Written by Ver Sepasi on 12.09.14

Every Montrealer has been to the Old Port, but there are some areas of this beautiful part of the city that are not often explored.

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One of these spots is the Clock Tower that was built between 1919 and 1922 by a Montreal-based engineer, Paul Leclaire.

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It is 45 meters high, and not only does it mark the port’s entrance, but is serves as a memorial to those sailors who were lost at sea during the war.

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The Clock Tower’s clock mechanism is a replica of Big Ben in London and was built in England by Gillet and Johnston.

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Back then, the Clock Tower was the port’s time keeper. It was known to be extremely accurate, like the Big Ben, and sailors used it to set their watches.

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It was also around when pocket watches were less common. So many people used the Clock Tower to tell time, so when the clock stopped working, the port employees would show up late to work.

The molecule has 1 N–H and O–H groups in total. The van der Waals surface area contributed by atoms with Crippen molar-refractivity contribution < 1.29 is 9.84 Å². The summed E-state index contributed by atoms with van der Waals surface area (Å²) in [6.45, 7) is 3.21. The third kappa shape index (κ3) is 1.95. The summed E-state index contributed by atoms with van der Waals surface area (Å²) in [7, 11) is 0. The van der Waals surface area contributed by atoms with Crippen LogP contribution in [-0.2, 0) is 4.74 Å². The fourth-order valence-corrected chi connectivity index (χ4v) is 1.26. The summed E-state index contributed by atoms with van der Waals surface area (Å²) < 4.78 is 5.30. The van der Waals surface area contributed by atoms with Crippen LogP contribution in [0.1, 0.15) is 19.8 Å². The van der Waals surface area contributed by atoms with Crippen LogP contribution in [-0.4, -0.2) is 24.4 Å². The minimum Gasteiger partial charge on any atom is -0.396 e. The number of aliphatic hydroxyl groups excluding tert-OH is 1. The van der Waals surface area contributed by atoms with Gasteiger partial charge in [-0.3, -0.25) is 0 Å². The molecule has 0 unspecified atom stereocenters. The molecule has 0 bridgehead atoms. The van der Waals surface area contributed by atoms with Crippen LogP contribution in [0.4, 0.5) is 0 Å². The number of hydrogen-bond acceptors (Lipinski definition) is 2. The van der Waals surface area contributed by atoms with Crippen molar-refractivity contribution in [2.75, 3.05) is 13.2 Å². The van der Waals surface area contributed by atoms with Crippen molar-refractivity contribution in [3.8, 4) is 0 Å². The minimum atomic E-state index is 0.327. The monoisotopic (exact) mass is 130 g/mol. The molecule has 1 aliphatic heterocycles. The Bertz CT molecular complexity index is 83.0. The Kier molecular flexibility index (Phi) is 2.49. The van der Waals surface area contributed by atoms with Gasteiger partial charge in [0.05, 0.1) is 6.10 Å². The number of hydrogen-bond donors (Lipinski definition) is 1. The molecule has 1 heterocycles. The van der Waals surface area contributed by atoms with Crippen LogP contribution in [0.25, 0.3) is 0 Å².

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The Clock Tower was also used as a lighthouse, using its bright and powerful light to guide ships to port.

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Climbing the 192 steps it takes to get to the top of the Clock Tower is extremely worth it. You get some of the most impressive views of the city and of the St. Lawrence River.

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Canada has recognized the Clock Tower as a historical landmark, and in 1996 it was dubbed a heritage building.

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Also, right next to the Clock Tower is the new Clock Tower beach. It opened in 2012 and has been a big hit with Montrealers. It’s open to the public all summer long and admission is free.

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Rue Quai de l’Horloge, Montreal, QC H2L 5C1
(514) 496-7678

Source: http://www.oldportofmontreal.com/heritage/clock-tower.html

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